As the market responds to the $2 trillion rescue package agreed on by Congress Tuesday night, the impact of the coronavirus on all parts of the market can’t be overstated, especially in the fixed income market, noted experts this week in two webinars, one sponsored by Northern Trust Asset Management and the other by Envestnet.
Colin Robertson, NTAM global head of fixed income, noted that the speed of rates dropping, from 2.50% to 0.25% was “unprecedented,” adding that in the United States, rates still could drop even more “precipitously.”
He pointed out that in the past stimulus packages have had impacts on different areas of the fixed income market. After stimulus started, the best performing markets have been high-yield bonds and emerging market bonds.
However, year to date, high-yield bond performance is down more than 30%, largely because “investors are indiscriminately selling what they can,” he said. Spreads have widened — high-yield adjusted spread was close to 1,000 and investment grade was “more dramatic” at around 330” — and he doesn’t see this “snapping back.”
Further, the default rates of high-yield bonds are being driven by energy. Now the rate for high-yield defaults is 4.5%, but “expectation is energy could be in the 20-30% range,” he said. He added that flight to safety and oil prices will hurt the emerging debt market.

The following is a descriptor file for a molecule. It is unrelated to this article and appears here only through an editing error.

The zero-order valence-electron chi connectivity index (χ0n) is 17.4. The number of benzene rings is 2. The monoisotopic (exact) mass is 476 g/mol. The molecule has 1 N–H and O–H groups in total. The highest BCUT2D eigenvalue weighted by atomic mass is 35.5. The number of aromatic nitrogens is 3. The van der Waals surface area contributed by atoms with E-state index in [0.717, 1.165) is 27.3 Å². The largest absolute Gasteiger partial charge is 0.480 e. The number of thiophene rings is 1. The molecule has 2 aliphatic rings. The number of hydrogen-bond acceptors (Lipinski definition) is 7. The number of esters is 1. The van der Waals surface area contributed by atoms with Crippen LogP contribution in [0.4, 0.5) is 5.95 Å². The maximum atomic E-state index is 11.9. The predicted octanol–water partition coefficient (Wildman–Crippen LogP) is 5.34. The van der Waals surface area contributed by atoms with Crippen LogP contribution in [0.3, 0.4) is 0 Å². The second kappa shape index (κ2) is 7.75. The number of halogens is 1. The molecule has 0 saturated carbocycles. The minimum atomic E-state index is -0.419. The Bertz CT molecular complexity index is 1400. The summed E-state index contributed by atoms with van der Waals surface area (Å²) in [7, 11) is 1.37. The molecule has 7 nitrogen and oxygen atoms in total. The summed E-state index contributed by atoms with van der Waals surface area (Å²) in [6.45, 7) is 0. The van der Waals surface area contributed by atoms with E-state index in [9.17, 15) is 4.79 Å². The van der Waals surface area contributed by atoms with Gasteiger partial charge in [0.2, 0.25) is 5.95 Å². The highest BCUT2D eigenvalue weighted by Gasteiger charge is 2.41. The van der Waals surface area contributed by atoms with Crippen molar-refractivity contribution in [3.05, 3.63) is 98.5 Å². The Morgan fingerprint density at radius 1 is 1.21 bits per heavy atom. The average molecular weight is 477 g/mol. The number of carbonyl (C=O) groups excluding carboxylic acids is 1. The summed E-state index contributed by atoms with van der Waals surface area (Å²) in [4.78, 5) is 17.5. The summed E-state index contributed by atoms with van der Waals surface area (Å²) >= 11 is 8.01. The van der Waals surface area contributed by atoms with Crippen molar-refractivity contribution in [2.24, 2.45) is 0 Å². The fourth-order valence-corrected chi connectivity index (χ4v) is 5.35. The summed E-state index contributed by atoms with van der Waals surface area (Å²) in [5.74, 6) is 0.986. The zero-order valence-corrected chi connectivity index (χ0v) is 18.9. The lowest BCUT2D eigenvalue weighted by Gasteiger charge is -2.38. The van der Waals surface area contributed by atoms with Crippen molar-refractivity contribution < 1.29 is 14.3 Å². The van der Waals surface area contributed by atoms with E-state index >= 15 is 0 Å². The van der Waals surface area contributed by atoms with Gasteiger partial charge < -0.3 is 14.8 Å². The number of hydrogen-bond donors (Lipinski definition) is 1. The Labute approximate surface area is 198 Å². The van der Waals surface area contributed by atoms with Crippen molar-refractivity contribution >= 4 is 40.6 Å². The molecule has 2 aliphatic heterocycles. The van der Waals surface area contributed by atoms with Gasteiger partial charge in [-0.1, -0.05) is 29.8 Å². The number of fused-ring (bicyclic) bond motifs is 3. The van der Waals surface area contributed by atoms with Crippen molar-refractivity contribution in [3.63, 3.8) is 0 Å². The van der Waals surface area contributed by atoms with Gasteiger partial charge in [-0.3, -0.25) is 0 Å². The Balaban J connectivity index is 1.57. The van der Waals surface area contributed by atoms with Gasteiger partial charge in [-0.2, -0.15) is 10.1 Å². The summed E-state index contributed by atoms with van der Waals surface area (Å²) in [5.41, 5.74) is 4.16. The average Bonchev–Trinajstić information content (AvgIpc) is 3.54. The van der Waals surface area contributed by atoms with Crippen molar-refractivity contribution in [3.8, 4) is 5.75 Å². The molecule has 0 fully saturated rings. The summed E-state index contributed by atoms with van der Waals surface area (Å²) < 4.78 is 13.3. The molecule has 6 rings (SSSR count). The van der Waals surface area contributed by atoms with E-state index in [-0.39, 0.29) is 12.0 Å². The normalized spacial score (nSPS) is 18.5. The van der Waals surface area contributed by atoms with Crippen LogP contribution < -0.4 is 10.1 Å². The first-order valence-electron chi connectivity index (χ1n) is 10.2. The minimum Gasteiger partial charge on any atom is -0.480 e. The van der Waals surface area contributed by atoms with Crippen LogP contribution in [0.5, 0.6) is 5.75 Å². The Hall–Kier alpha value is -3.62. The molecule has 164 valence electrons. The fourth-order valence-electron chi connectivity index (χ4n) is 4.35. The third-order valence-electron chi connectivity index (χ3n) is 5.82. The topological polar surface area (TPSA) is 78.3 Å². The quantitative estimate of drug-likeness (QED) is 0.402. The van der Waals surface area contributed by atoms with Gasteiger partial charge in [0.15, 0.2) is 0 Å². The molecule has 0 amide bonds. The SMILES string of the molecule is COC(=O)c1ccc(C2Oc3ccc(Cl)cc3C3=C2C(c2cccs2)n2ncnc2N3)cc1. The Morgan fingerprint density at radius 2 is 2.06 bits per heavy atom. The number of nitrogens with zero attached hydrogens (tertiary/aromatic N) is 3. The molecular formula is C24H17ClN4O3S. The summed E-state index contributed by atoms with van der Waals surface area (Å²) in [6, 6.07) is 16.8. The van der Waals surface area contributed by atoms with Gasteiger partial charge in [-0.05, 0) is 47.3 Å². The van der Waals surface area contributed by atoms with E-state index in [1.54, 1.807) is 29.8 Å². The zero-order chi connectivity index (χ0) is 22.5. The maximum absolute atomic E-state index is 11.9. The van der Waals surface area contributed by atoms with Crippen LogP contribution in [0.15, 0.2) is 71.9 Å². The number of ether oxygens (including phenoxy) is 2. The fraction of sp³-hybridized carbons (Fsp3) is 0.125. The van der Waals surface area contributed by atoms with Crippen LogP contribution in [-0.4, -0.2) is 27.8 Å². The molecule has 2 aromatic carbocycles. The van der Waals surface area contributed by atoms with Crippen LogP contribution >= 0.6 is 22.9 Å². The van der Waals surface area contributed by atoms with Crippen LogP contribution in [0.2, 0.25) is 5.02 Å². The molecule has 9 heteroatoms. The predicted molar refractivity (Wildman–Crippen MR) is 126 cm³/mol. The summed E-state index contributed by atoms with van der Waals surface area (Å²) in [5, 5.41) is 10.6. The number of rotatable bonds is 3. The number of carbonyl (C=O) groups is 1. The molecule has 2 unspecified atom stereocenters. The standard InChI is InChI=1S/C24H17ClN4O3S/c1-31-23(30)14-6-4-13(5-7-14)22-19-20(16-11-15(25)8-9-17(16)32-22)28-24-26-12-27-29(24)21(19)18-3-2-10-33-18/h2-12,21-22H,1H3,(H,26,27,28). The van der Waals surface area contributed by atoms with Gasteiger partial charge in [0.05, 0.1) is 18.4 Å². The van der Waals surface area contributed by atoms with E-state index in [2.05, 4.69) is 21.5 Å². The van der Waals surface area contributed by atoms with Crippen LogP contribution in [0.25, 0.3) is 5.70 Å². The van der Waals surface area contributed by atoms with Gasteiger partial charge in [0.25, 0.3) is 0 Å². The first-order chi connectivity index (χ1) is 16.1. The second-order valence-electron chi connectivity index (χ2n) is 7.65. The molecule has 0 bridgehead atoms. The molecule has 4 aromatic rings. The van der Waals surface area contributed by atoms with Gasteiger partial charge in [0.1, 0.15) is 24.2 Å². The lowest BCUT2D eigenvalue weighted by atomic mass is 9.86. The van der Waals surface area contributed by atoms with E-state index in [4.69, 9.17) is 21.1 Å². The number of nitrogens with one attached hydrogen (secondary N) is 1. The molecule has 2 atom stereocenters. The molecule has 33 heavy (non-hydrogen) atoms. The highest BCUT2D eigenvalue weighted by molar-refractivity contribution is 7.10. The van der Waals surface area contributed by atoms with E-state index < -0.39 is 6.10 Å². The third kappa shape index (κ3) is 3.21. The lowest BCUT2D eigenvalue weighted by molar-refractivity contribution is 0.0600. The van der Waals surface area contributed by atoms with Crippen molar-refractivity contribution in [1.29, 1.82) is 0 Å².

- Liquidity is the key indicator to watch
- Monetary policy may help liquidity, but fiscal policy will be key to reducing uncertainty
- Be careful on trying to “time” the market
Avoiding timing the market was a theme echoed by experts who met online with Tim Clift, Envestnet’s chief investment strategist, in a webinar on Tuesday. Stephen Auth, chief investment officer of equities at Federated Hermes, said that odds of picking a bottom were low and people “could be destroyed in the process.” He noted the best thing is to hold on, “the worst thing is to panic and sell.”
Monica Erickson, portfolio manager for DoubleLine, agreed that the speed “at which the [fixed income] market has fallen is unprecedented,” adding that the credit spread widening that happened in 2008 over three months happened now in a week.
“What happened last week was the largest outflow we’ve ever had of the investment-grade market both in total dollar terms and as a percent of AUM,” she said.
She believes the Fed is doing the right thing, yet the moves were “fairly small” compared to the total size of the fixed income market.
This market is “more interesting” than other bear markets from a behavioral standpoint, stated Peter Mallouk, president and CEO of Creative Planning. Although 2008-2009 was much worse because there was more systemic risk, “the difference is the iPhone just came out.” With social media platforms rapidly spreading the dangers comes the “existential risk” of worrying of dying due to the coronavirus.